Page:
The Fed, charged with reducing inflation to a target of around 2% from 8.3%, is now raising interest rates to try to cool the economy.
“These are uncharted territory for all of us,” said Liz Young, director of investment strategy at SoFi. “Inflation hasn’t been this high since the year I was born.” The economy will recover, she said, but it will is “slow burn”. The market will continue to tumble and prices will remain high for some time, she added: “I think we may have to stay there for a while. I don’t know if we’ll bounce back from it any time soon.”
Howard Silverblatt, senior index analyst at S&P Dow Jones Indices, said part of the lack of confidence was due to the proliferation of widespread and rapid social media and communication channels — which had nothing to do with central banks. The constant real-time feed of news and analysts makes it easier to judge the Fed’s actions rather than its results.
“You know them better now,” Silverblatt said. “You see all the nooks and crannies.”
Timing is everything: Inflation doesn’t always go down. Look at the 1970s, the US economy went through three recessions, and the underlying inflation problem never went away.
“Stagflation is probably the worst word for financial markets because it’s the best of both worlds. Inflation is high and the economy is slowing,” said Leo Grohowski, chief investment officer at Bank of New York Mellon Wealth Management. “I think we’re smelling stagflation right now.”
But the specter of the 1970s haunts the minds of all Fed governors, who say they will intensify their hawkishness — whatever that means for markets and the economy.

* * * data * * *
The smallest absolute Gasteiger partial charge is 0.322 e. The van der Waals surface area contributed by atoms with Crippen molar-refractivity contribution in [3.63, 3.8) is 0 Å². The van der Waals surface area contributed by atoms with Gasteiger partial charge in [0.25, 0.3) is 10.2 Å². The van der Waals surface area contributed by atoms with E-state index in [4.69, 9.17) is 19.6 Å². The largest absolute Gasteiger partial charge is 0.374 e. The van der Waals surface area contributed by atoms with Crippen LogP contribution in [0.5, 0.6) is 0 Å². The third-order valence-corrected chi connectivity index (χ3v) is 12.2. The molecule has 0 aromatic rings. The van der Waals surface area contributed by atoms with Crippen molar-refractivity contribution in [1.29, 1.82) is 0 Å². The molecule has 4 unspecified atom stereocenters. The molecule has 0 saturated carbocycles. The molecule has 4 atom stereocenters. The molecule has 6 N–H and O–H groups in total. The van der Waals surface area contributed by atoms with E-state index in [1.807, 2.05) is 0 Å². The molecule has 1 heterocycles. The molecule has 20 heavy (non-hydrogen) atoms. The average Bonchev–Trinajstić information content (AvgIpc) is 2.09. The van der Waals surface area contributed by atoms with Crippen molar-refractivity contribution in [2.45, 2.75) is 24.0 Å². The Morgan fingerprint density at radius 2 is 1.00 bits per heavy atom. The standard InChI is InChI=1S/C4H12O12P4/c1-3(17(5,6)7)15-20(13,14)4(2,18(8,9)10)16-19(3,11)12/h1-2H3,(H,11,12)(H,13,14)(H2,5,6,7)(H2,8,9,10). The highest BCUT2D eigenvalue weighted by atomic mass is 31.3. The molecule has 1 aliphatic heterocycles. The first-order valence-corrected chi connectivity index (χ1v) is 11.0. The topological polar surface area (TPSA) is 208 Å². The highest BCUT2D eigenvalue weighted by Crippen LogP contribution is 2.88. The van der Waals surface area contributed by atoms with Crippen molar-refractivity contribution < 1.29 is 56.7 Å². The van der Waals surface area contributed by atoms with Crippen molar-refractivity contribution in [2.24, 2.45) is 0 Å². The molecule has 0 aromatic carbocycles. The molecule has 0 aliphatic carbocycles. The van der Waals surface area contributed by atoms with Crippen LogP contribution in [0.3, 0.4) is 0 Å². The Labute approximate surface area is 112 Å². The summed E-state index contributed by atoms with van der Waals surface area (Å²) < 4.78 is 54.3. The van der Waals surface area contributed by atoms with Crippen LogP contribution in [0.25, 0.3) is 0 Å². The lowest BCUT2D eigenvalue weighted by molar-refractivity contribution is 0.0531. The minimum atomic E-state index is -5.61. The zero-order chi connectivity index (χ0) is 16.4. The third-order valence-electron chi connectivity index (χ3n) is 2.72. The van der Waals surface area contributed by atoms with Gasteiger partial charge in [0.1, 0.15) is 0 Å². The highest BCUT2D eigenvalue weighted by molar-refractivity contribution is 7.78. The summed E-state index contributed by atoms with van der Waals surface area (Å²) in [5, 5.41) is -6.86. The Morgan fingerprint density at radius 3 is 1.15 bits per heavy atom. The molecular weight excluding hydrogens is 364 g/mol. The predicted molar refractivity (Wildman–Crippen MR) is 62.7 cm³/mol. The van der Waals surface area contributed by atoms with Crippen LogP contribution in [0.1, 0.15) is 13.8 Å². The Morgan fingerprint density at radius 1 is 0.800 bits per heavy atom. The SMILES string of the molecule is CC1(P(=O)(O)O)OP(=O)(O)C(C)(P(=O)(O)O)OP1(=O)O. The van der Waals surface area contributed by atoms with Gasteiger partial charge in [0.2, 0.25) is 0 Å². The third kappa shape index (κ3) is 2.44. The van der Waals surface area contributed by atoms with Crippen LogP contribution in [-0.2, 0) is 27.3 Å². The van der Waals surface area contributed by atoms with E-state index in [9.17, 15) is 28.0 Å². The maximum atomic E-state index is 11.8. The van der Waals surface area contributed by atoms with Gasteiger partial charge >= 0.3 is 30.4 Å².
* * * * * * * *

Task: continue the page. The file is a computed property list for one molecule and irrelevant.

Grohowski said he thinks inflation will persist for the rest of this year and part of next year, but it has not yet become entrenched in the economy and will decline in 2023.
Still, investor and consumer sentiment is not the same. Economists and analysts believe that “people are expecting some relief, and we are now most likely to pass the inflation peak,” Grohowski said. But consumers “are concerned that inflation will last longer today. time.
They may not be wrong. While prices for some commodities will fall quickly, energy and home prices are likely to remain high for some time, the Fed said.
We don’t think inflation is entrenched,” Grohowski said. “But we acknowledge there are concerns because some inflation is stickier than most economists and even the Fed expect.
Davos is back, the world has changed
The World Economic Forum – known for combining classy panels with flamboyant parties – is back in Davos, Switzerland for the first time in two years. The conference aims to bring together key figures to address pressing issues such as inequality, climate change, the future of technology and geopolitical conflict. But the logic behind inviting some of the richest people on the planet to solve these problems from resort towns looks more shaky these days.
The event comes against the backdrop of the worst cost-of-living crisis in decades in developed and many developing economies. Soaring food and fuel prices have created hunger and hardship, fueled instability, sparked protests and encouraged political insurgents.
The main event is likely to be Monday’s speech by Ukrainian President Volodymyr Zelensky, who is expected to attend via video conference. German Chancellor Olaf Schultz and European Commission President Ursula von der Leyen are also scheduled to make speeches later this week, which will be subject to remarks as EU countries struggle to agree on a formal oil embargo against Russia review.
on Monday: Kansas City Fed President Esther George speaks; Zoom Video Communications earnings,
Tuesday: April new home sales; gains from Intuit, AutoZone, Best Buy, Toll Brothers, Petco and Nordstrom
Wednesday: April core durable goods orders, FOMC minutes, weekly crude inventories; gains from NVIDIA Corporation, Williams-Sonoma and Dick’s Sporting Goods
Thursday: Q1 GDP (2nd Estimate), Initial Jobless Claims, April Pending Home Sales; Alibaba, Costco, Dollar General and Dollar Tree Earnings
Friday: James Bullard, president of the Federal Reserve Bank of St. Louis and voting member of the FOMC, speaks